To return to the original question: what the questioner is calling naming is not the same thing as the POS “noun”. Labeling [events and objects in the world] and labeling POS are fundamentally different, though there is some rough but buggy correlation in some languages, but it's all very messy.

As to what comes first in the evolution of language, that’s a deeply complicated topic with no clear answers. We have little to no direct evidence for how languages evolved originally. This is not to say that there aren't some very smart theories. For a readable lay introduction, I recommend the book “Adam’s Tongue” by Derek Bickerton (I do not endorse the conclusions in that book, but I do recommend it as a good, readable intro to the issues of language evolution for the lay reader). For more detailed analysis and up-to-date discussions of language evolution I can highly recommend the group blog Replicated Typo.

That's my first pass attempt at answering the question as originally posed. I'm happy to accept dissents, revisions, updates, addendum, rude noises, porn links, kitten pictures, and hot stock picks.

*I naturally re-worded and added clarification to my hastily composed original, so this version is its own unique product.
**I cleaned up the original question for clarity and brevity.


Matías Guzmán said...

It's an interesting question, although I'm not too sure we actually have POS tags in our brains.

Chris said...

Matías, I agree. The psychological reality of parts of speech is an ongoing and unsettled research question. One thing is for sure. The traditional set of 8 or 9 parts of speech in English are insufficient to account for the observed variety of word class behaviors in English (let alone other languages). From a computational perspective, the Penn Treebank required 36 parts of speech to parse their data. Are those 36 psychologically real? No clue. Not sure anyone has ever tried to experimentally validate that set. It would be an interesting research goal.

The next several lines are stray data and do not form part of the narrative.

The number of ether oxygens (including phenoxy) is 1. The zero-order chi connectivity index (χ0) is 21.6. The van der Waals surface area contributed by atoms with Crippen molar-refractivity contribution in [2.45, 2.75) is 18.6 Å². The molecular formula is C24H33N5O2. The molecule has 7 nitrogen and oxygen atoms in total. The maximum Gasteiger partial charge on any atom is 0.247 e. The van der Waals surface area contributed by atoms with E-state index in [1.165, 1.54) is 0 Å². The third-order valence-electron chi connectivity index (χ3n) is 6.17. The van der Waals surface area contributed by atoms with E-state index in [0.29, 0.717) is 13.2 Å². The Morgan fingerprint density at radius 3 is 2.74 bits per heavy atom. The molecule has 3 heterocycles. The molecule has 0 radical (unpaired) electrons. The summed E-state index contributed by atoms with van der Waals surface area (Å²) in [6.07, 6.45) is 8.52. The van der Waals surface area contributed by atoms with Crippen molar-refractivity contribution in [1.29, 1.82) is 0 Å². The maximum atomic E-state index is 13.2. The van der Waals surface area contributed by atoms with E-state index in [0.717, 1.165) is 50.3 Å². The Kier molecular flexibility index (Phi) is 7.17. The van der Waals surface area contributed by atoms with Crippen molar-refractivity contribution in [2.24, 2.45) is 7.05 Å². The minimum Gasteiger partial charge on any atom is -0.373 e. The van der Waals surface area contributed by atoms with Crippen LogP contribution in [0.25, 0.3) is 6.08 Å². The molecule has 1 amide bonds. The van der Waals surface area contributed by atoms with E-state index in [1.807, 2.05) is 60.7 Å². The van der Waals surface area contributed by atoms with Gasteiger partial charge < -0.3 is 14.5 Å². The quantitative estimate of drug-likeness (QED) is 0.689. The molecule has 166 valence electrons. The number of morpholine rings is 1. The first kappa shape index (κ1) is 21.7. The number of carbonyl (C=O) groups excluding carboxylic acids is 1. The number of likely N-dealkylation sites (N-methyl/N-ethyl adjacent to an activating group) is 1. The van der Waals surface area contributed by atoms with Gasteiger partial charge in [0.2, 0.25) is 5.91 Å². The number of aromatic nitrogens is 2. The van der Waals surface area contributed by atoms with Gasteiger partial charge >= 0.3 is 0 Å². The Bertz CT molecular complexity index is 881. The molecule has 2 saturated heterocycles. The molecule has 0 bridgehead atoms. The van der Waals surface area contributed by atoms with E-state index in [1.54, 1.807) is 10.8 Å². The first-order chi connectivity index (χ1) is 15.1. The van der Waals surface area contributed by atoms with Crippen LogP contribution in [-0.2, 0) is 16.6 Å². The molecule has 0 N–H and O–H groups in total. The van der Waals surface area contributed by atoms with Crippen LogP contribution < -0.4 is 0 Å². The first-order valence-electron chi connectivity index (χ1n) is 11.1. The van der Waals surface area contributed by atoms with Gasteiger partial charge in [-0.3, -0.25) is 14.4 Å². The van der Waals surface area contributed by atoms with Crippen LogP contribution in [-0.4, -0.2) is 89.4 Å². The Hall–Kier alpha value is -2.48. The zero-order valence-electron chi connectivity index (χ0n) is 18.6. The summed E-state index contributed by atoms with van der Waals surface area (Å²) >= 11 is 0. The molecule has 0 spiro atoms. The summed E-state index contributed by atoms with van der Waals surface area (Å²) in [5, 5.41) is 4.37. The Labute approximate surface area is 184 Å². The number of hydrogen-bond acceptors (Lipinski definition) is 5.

Cory Cuthbertson said...

For the question posed form the point of view of language origins, it's logically impossible to have 'one' part of speech type. As POS is evidenced by how its used in a sentence with other words, without that contrast you can't call a single existing category a 'noun' or 'verb' (unless you're using a solely semantic definition of POS, which is answering a different question entirely - namely what were the semantic categories of the first words - and that is a comment on function and not structure). I wrote an sbstract on this and presented a poster, but have yet to expand it to a full paper...:

Chris said...

Cory, sorry foe the delay in responding. Your abstract looks great. Have you read Bickerton's book? He makes the claim that what's crucial in the evolution of language is the rise of abstract thinking. Whatever else they are, POSs are abstract categories. A challenging topic, though. No real way to test.

Sumant S Kulkarni said...

Interesting post. However, I'm really not sure whether how do we store these concepts in brain. Do we observe things in terms of their parts of speech and store so (even if there are 36 or more POS)? I feel we do not attach any part od speech when we observe things. We must be having some other attributes which characterize each of the concepts. May be POS is a inference on these attributes.

Chris said...

How the brain interacts with POS is a deeply interesting, and complex topic. I do know that there are phenomena like slips-of-the-tongue where nouns replace nouns and verbs replace verbs, but nouns replacing verbs is rare, so POS (or grammatical structure of some sort) is clearly stored somehow.

Jim Mischler, Northwestern State University of Louisiana said...

Have you read Tom Givon's "The Genesis of Syntactic Complexity" or Heine and Kuteva's "The Genesis of Grammar: A Reconstruction"? If so, what do you think of their views?